Anita Morton - Growing Gardens
Living mulch for difficult gardens
It doesnt take long for the garden to dry out when it hasnt rained for a while. I hope you have all your perennials and shrubs well mulched it really is the answer for moisture retention, weed control and protection of the soil from erosion by heavy rain. Unfortunately, that still leaves areas such as slopes and retaining walls where mulching is not practical.
Sunny banks and retaining walls benefit greatly from being planted up with hardy prostrate plants their leaves shade the ground, and act as living mulch. There is any number of prostrate grevilleas, banksias and herbs like rosemary that will do the job, as well as providing bird and butterfly attracting flowers. The only problem is that few have sufficiently dense foliage to suppress weeds. Plant through weed mat and/or put down a layer of large pebbles as a safeguard.
A slope in dry shade is the toughest garden site to fill. There is one tough little bulbous plant in our garden that has managed to shrug off dry conditions and permanent root competition with aplomb. It grows thickly and chokes out most weeds, and that is its saving grace, for it is almost completely undistinguished. Ledebouria petiolata is its name I dont think theres a common one in use, though the related (and more attractive) L. socialis and L. violacea are called the silver and violet quill respectively.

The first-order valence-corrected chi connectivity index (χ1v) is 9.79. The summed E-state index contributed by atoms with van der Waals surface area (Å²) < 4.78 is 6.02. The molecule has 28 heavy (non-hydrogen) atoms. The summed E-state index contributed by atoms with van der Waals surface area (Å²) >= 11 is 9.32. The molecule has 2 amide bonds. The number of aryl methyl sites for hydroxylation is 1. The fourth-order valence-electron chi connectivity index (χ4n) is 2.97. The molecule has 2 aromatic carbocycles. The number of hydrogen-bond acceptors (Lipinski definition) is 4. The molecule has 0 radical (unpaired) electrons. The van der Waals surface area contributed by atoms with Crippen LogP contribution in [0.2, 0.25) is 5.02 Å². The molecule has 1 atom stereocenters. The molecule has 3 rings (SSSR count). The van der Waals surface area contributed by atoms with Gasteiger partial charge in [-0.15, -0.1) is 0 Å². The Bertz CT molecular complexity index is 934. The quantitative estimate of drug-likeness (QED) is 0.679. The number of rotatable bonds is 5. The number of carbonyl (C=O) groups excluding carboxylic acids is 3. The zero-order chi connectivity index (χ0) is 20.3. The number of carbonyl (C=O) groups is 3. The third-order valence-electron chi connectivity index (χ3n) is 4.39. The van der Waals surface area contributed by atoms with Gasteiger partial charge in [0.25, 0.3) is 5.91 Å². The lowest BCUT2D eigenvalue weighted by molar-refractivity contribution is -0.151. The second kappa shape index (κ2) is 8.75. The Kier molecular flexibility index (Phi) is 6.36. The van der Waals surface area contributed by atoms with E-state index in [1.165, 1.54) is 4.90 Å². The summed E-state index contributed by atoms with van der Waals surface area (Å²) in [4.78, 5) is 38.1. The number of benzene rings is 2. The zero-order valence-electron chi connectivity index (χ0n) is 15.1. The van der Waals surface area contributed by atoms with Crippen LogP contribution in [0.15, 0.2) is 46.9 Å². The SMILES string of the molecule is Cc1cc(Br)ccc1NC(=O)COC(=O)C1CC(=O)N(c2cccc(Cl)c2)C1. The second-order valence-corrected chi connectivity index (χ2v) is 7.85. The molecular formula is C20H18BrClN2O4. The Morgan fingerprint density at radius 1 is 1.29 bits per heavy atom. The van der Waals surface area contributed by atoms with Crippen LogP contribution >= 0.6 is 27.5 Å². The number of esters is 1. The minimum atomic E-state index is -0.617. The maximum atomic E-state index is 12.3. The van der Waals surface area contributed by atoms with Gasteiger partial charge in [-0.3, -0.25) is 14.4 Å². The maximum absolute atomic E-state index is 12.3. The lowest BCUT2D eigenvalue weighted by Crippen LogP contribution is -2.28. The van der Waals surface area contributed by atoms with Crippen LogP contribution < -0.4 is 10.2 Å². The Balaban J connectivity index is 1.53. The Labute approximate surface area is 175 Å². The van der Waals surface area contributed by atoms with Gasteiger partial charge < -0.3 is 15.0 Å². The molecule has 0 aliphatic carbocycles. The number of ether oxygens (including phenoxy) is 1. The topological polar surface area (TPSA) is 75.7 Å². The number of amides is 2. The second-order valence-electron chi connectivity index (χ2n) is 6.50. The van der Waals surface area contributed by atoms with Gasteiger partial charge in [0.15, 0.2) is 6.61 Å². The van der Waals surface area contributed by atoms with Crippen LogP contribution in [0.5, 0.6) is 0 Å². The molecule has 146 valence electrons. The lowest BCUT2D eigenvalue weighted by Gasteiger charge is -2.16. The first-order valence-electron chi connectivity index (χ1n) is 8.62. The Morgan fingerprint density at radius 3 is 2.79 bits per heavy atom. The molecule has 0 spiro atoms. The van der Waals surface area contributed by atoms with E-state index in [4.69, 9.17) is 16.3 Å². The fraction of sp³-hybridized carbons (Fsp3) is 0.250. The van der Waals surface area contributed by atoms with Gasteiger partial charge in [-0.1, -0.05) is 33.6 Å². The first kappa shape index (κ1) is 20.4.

There really is no reason to know about L. petiolata I thought for ages that it was probably some rather boring relative of Lachenalia. It has quite nice blotchy foliage, and does flower in a mingy, colourless way, but if youre looking for a garden star, this is not it. What it does do, and do remarkably well, is thrive and suppress weeds in that difficult dry shady spot where nothing wants to grow.